It has already been argued that one of the principal purposes of a legal text is to constrain citizens and governments and create a framework for permissible conduct. However, it is not just any constraint, or constraint for its own sake, that the Constitution seeks to lay down, but specific constraints defined by the meanings contained within the Constitution. Any attempt to sever the Constitution's effect in later times from the meaning possessed by the text at the time it was written also severs the purpose and function served by the Constitution from that which it had at the time of Federation.

The significance of this might best be understood by contemplating the effects of the adoption in Australia of a bill of rights with similar force to a constitutional provision. Such a bill could and would only be adopted at the present time because a substantial portion of the community believes that certain specific constraints on governmental action and certain legal effects so far as the rights of citizens are concerned should be guaranteed or underwritten by an authoritative text. However, no sooner will such a text be agreed upon and adopted, than the problems of linguistic drift and unforeseen social change will start to afflict it. Unless its interpreters all espouse semantic originalism, the bill of rights will inevitably come to guarantee or constrain conduct in ways never intended or foreseen by those who promoted it. This ought not to be seen as necessarily an argument against adopting such a bill of rights--proponents might consider this an acceptable price, although given the uncertainties, a price difficult to measure.

If one is not to be driven back to semantic originalism, then legal theory needs to propound a basis that can justify an authoritative tribunal, such as the High Court of Australia, regularly replacing the meaning attributed to the Constitution with a fresh meaning. This theory would need to have two important characteristics. Firstly, it would need to show how at least ideally, there is a preferred solution. A theory so weak that it merely invited judges to interpret the document as best they thought would suit the contingencies of the day would be tantamount to simply conferring upon High Court judges a general discretion to resolve governmental and political disputes in accordance with the dictates of their political and moral values. A constitution open to reinterpretation in a fashion which is essentially unconstrained can no longer serve the purpose of a compact between the arms of government and the citizens of the State.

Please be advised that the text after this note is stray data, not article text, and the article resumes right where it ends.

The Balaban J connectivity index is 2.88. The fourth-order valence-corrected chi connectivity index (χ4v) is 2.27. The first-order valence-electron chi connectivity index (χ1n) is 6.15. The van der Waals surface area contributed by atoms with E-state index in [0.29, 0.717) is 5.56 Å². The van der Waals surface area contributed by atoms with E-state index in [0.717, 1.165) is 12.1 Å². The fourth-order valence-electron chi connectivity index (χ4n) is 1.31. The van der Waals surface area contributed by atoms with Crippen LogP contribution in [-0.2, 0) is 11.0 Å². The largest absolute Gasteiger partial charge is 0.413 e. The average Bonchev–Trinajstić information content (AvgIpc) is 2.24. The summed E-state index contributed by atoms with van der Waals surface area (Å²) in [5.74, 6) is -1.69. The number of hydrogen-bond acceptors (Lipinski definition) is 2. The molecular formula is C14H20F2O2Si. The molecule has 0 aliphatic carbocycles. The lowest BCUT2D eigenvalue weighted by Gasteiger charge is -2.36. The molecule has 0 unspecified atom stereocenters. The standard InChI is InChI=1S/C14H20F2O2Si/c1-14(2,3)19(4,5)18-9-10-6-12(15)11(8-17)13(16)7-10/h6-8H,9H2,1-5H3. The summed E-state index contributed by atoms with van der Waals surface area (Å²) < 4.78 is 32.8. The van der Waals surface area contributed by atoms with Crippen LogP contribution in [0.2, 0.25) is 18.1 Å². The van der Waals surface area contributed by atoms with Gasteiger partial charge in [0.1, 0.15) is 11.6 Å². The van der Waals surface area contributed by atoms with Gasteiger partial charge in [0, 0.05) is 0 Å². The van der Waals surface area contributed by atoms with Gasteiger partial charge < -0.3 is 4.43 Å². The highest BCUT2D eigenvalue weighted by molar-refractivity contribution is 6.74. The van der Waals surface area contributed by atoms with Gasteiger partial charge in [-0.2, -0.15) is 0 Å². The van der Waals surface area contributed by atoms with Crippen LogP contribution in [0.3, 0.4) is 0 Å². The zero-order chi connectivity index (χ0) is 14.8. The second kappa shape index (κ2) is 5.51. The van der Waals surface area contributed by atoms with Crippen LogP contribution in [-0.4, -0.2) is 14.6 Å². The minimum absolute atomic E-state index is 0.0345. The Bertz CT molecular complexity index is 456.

No doubt there are possible decision rules for reinterpreting the Constitution that would produce determinant results. On the other hand, these rules may be deficient for other reasons. A decision rule which requires the Constitution to be read as if it were a text of modern English would produce as determinate a result as semantic originalism. On the other hand, it would not produce a consistent and rational reinterpretation of the text.

Proponents of living constitutions might desire a mode of interpretation that will permit new constitutional rules to be fashioned reflecting the solutions a wise and rational legislature would adopt, but it is a tall order to expect that a theory of interpretation can perform that function.

The second matter that any adequate theory of interpretation should provide is a political justification of the function that will be performed by the authoritative tribunal vested with the power to construe the Constitution. Doctrines emphasising the role of courts as declarers of law will be inadequate for this purpose. An emerging justification for such a role may be based simply on its inevitability, perhaps coupled with maxims of restraint and a ukase to decide issues narrowly, and only if deciding them is unavoidable, thus seeking to minimise the interpretative task and protect courts against the accusation that they have seized a role that more properly belongs with the legislature or with the electors gathered in a constitutional plebiscite. However, it is not obvious why this task, once undertaken, should adopt a conservative default rule rather than any other.